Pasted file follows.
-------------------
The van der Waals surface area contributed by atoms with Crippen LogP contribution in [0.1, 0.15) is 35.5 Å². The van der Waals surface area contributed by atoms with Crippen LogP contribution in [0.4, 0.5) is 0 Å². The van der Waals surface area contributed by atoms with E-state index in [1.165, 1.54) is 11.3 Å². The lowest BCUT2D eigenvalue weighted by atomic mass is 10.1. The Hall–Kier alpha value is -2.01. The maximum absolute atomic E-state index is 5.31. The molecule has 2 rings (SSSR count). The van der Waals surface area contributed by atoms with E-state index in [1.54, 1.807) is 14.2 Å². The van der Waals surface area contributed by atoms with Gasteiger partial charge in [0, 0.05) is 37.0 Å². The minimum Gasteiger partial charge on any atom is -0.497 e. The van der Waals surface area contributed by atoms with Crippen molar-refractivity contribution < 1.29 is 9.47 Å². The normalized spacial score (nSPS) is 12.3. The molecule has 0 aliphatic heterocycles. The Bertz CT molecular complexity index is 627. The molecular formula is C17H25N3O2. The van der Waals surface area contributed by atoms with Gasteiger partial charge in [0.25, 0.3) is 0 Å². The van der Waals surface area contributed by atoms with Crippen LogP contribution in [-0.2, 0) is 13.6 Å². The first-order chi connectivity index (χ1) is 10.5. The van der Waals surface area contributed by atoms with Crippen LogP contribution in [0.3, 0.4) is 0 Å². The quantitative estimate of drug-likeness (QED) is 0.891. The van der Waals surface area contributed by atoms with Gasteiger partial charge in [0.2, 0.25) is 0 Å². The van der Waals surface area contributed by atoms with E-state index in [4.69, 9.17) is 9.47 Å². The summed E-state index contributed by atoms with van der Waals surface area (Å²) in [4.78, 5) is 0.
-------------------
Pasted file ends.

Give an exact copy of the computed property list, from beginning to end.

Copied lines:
The van der Waals surface area contributed by atoms with Crippen LogP contribution in [0.1, 0.15) is 35.5 Å². The van der Waals surface area contributed by atoms with Crippen LogP contribution in [0.4, 0.5) is 0 Å². The van der Waals surface area contributed by atoms with E-state index in [1.165, 1.54) is 11.3 Å². The lowest BCUT2D eigenvalue weighted by atomic mass is 10.1. The Hall–Kier alpha value is -2.01. The maximum absolute atomic E-state index is 5.31. The molecule has 2 rings (SSSR count). The van der Waals surface area contributed by atoms with E-state index in [1.54, 1.807) is 14.2 Å². The van der Waals surface area contributed by atoms with Gasteiger partial charge in [0, 0.05) is 37.0 Å². The minimum Gasteiger partial charge on any atom is -0.497 e. The van der Waals surface area contributed by atoms with Crippen molar-refractivity contribution < 1.29 is 9.47 Å². The normalized spacial score (nSPS) is 12.3. The molecule has 0 aliphatic heterocycles. The Bertz CT molecular complexity index is 627. The molecular formula is C17H25N3O2. The van der Waals surface area contributed by atoms with Gasteiger partial charge in [0.25, 0.3) is 0 Å². The van der Waals surface area contributed by atoms with Crippen LogP contribution in [-0.2, 0) is 13.6 Å². The first-order chi connectivity index (χ1) is 10.5. The van der Waals surface area contributed by atoms with Crippen LogP contribution in [0.3, 0.4) is 0 Å². The quantitative estimate of drug-likeness (QED) is 0.891. The van der Waals surface area contributed by atoms with Gasteiger partial charge in [0.2, 0.25) is 0 Å². The van der Waals surface area contributed by atoms with E-state index in [4.69, 9.17) is 9.47 Å². The summed E-state index contributed by atoms with van der Waals surface area (Å²) in [4.78, 5) is 0.